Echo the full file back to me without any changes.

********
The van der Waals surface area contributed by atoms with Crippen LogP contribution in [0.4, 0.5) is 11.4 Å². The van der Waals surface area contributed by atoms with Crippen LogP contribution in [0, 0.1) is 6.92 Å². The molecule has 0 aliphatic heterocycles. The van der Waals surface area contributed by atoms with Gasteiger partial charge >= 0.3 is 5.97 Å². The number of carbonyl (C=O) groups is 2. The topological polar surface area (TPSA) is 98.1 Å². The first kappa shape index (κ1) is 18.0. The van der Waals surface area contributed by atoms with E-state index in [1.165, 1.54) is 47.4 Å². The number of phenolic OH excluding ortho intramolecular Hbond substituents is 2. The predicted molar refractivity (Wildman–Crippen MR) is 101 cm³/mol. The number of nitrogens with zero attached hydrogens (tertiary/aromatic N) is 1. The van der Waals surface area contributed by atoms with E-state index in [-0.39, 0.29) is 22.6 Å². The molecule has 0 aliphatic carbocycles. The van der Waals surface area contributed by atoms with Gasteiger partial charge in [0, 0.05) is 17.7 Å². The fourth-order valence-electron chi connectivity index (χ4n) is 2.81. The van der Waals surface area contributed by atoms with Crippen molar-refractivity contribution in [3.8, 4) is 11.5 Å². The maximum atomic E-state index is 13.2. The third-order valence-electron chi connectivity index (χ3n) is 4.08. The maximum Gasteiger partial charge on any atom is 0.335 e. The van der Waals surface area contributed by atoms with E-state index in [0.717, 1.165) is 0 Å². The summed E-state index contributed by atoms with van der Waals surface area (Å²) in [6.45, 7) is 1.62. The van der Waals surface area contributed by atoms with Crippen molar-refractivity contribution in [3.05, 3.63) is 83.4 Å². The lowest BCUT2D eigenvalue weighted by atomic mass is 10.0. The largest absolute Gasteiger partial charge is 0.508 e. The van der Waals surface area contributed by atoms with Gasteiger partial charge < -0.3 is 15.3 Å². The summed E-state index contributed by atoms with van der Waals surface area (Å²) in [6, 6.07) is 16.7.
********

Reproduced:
The van der Waals surface area contributed by atoms with Crippen LogP contribution in [0.4, 0.5) is 11.4 Å². The van der Waals surface area contributed by atoms with Crippen LogP contribution in [0, 0.1) is 6.92 Å². The molecule has 0 aliphatic heterocycles. The van der Waals surface area contributed by atoms with Gasteiger partial charge >= 0.3 is 5.97 Å². The number of carbonyl (C=O) groups is 2. The topological polar surface area (TPSA) is 98.1 Å². The first kappa shape index (κ1) is 18.0. The van der Waals surface area contributed by atoms with E-state index in [1.165, 1.54) is 47.4 Å². The number of phenolic OH excluding ortho intramolecular Hbond substituents is 2. The predicted molar refractivity (Wildman–Crippen MR) is 101 cm³/mol. The number of nitrogens with zero attached hydrogens (tertiary/aromatic N) is 1. The van der Waals surface area contributed by atoms with E-state index in [-0.39, 0.29) is 22.6 Å². The molecule has 0 aliphatic carbocycles. The van der Waals surface area contributed by atoms with Gasteiger partial charge in [0, 0.05) is 17.7 Å². The fourth-order valence-electron chi connectivity index (χ4n) is 2.81. The van der Waals surface area contributed by atoms with Crippen molar-refractivity contribution in [3.8, 4) is 11.5 Å². The maximum atomic E-state index is 13.2. The third-order valence-electron chi connectivity index (χ3n) is 4.08. The maximum Gasteiger partial charge on any atom is 0.335 e. The van der Waals surface area contributed by atoms with E-state index in [0.717, 1.165) is 0 Å². The summed E-state index contributed by atoms with van der Waals surface area (Å²) in [6.45, 7) is 1.62. The van der Waals surface area contributed by atoms with Crippen molar-refractivity contribution in [3.05, 3.63) is 83.4 Å². The lowest BCUT2D eigenvalue weighted by atomic mass is 10.0. The largest absolute Gasteiger partial charge is 0.508 e. The van der Waals surface area contributed by atoms with Gasteiger partial charge < -0.3 is 15.3 Å². The summed E-state index contributed by atoms with van der Waals surface area (Å²) in [6, 6.07) is 16.7.